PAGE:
The Star-Ledger

Sen. Menendez Meets With N.J. Health Officials Over Upcoming Reform Debate

The Star-Ledger — Tuesday, April 7, 2009

By MaryAnn Spoto / The Star-Ledger

U.S. Sen. Bob Menendez (D-N.J.) spent today in closed-door meetings with doctors, nurses, patients and others with a stake in the future of America's health care system, gathering an arsenal of complaints and concerns he plans to take to the talks in Washington, D.C.

The future of America's health care system may rest on horror stories such as Kia Moore and her 20-month-old son. Xavier Hylton was born at Our Lady of Lourdes Medical Center in Camden with two malfunctioning kidneys and requires daily dialysis treatments as he awaits a transplant.

He had grown enough to medically qualify for that transplant by March, but Moore said the procedure was delayed at least six months by a struggle over insurance coverage. Today, she said, her son should already have a functioning kidney and be on his way to living a near-normal life.

Moore, who spends more than $1,000 a month just for her son's prescriptions, is hopeful her story will resonate with lawmakers.

"It's almost as if we're held hostage by the insurance companies, and the lawmakers are allowing that to happen," she said after meeting with Menendez and a group of other patients with similar stories at Rutgers University in New Brunswick. "My fear is they'll try to set policy and talk themselves into the status quo."

Stories such as these are expected to soon take center stage as Congress debates President Obama's promise to reform the health care system.

In arranging the meetings, Menendez, a member of the Senate Finance Committee, said he wants to ensure the needs of New Jersey residents are met in the upcoming debate on health care reform. Noticeably absent from the meetings were insurance company representatives.

"It's no secret to anyone that our health care system is badly in need of reform," Menendez said. "There are few things more important to the families in this state than fixing it, making sure in this great nation of ours that no one goes to sleep without health coverage, that no one has to choose between paying for heat in the winter and paying for medication that keeps them alive."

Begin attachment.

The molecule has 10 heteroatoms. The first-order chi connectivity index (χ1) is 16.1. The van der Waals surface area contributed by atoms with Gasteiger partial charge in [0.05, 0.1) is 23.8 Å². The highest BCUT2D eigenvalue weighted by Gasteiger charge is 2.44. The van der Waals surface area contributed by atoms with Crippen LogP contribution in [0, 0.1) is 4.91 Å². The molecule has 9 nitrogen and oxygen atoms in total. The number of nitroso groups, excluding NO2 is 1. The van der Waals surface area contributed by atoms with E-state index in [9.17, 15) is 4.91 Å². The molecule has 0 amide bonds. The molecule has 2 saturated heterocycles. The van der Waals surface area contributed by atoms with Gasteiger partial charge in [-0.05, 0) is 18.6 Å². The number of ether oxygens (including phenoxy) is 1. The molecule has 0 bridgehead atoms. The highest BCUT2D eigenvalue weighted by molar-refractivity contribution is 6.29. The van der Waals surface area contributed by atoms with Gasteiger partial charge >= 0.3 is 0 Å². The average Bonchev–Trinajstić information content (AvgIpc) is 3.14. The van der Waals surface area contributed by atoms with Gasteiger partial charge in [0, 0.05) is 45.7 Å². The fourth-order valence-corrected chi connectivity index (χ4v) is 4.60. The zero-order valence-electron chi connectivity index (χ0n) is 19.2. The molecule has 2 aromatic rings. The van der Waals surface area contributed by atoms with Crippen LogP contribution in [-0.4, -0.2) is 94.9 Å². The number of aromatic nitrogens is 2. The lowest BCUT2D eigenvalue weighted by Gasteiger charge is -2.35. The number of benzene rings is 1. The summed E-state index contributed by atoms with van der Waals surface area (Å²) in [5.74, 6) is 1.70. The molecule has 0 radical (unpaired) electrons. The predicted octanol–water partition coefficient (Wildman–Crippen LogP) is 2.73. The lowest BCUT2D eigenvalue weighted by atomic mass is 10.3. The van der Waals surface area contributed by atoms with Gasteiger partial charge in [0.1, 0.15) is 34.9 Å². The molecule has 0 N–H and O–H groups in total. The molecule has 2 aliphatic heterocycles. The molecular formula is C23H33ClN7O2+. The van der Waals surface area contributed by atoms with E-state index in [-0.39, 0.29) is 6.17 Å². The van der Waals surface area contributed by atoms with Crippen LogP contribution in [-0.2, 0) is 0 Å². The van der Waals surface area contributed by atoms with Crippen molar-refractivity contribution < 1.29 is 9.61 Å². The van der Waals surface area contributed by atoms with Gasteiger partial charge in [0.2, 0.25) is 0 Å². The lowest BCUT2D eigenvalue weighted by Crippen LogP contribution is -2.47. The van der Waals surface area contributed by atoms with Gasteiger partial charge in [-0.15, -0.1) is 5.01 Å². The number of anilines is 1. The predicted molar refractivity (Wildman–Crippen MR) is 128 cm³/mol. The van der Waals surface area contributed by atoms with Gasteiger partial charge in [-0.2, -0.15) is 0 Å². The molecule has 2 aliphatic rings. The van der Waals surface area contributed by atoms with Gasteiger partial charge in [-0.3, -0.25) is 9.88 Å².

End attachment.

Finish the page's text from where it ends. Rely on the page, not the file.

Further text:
Menendez had asked participants to critique a plan by Sen. Max Baucus (D-Mont.), who chairs the finance committee and is leading the charge on health care reform.

Most notable under the Baucus proposal is the creation of a Health Care Exchange composed of a nationwide group of private insurance companies that would be prohibited from discriminating against pre-existing conditions. Because the proposal would require every resident to obtain health insurance, it also provides for federal subsidies for families and small businesses unable to afford coverage through the exchange.

Baucus designed the subsidies as an incentive for participation in the exchange, resulting in a bigger pool of customers and lower premiums. Baucus has said he hopes to see some form of reform passed in the Senate by August.

Jeffrey Brenner, a physician in private practice in Camden, said New Jersey's health care system is heavily weighted toward specialists and fails to provide basic care for patients with preventable illnesses.

In Camden, half the city's population visits an emergency room at one time or another during the year – twice the national average, he said. One patient in Camden alone was responsible for 113 visits in a single year, he said.

In all, the public spent more than $460 million in charity cases in Camden during the past five years, he said.

Brenner advocates a system that brings those emergency room patients into the system for follow-ups so they can receive the appropriate care and are less of a financial drain on the system.

"Somehow we lost sight of the fact that the purpose of the home-care delivery system is to heal the sick, care for wounded and prevent illness," he said. "It's not to make physicians wealthy or pharmaceutical representatives wealthy or stockholders or insurance companies wealthy. The patient should be at the center of the system and indeed should be our top priority."

Carolyn Torre, director of regulatory affairs for the New Jersey State Nurses Association, said advance-practice nurses – those with specialized training – should be allowed to play a greater role in the delivery of care. They would help reach more people before their conditions become chronic and would help lower the cost of health care, she said.

"If there were more advance-practice nurses working in Camden, there would be fewer emergency room visits and there would be fewer hospitalizations," she said, using Brenner's statistics about Camden as an example.

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